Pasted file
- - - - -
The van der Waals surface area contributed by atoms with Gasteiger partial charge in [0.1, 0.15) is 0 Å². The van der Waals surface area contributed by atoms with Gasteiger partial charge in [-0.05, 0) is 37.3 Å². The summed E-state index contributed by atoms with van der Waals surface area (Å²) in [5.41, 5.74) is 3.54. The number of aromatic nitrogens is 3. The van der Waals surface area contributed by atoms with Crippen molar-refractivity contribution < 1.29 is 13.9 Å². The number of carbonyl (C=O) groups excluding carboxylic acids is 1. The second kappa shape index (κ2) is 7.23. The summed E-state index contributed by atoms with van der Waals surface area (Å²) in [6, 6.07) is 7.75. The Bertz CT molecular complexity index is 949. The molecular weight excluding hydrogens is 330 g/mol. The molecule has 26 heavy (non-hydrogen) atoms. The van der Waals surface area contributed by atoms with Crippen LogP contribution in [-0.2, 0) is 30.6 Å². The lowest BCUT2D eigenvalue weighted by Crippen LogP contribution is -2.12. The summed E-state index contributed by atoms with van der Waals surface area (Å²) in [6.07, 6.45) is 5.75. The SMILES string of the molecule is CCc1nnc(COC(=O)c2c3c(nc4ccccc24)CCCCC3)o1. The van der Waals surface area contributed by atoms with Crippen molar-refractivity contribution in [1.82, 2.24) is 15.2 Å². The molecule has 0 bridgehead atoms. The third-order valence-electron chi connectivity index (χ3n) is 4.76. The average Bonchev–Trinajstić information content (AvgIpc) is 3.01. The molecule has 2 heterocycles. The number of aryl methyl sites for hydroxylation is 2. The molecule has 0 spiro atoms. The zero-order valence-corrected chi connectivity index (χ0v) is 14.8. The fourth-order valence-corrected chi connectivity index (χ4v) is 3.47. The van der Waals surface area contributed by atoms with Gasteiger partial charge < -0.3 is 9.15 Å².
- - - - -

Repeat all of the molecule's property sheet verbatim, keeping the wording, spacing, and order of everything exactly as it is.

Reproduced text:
The van der Waals surface area contributed by atoms with Gasteiger partial charge in [0.1, 0.15) is 0 Å². The van der Waals surface area contributed by atoms with Gasteiger partial charge in [-0.05, 0) is 37.3 Å². The summed E-state index contributed by atoms with van der Waals surface area (Å²) in [5.41, 5.74) is 3.54. The number of aromatic nitrogens is 3. The van der Waals surface area contributed by atoms with Crippen molar-refractivity contribution < 1.29 is 13.9 Å². The number of carbonyl (C=O) groups excluding carboxylic acids is 1. The second kappa shape index (κ2) is 7.23. The summed E-state index contributed by atoms with van der Waals surface area (Å²) in [6, 6.07) is 7.75. The Bertz CT molecular complexity index is 949. The molecular weight excluding hydrogens is 330 g/mol. The molecule has 26 heavy (non-hydrogen) atoms. The van der Waals surface area contributed by atoms with Crippen LogP contribution in [-0.2, 0) is 30.6 Å². The lowest BCUT2D eigenvalue weighted by Crippen LogP contribution is -2.12. The summed E-state index contributed by atoms with van der Waals surface area (Å²) in [6.07, 6.45) is 5.75. The SMILES string of the molecule is CCc1nnc(COC(=O)c2c3c(nc4ccccc24)CCCCC3)o1. The van der Waals surface area contributed by atoms with Crippen molar-refractivity contribution in [1.82, 2.24) is 15.2 Å². The molecule has 0 bridgehead atoms. The third-order valence-electron chi connectivity index (χ3n) is 4.76. The average Bonchev–Trinajstić information content (AvgIpc) is 3.01. The molecule has 2 heterocycles. The number of aryl methyl sites for hydroxylation is 2. The molecule has 0 spiro atoms. The zero-order valence-corrected chi connectivity index (χ0v) is 14.8. The fourth-order valence-corrected chi connectivity index (χ4v) is 3.47. The van der Waals surface area contributed by atoms with Gasteiger partial charge < -0.3 is 9.15 Å².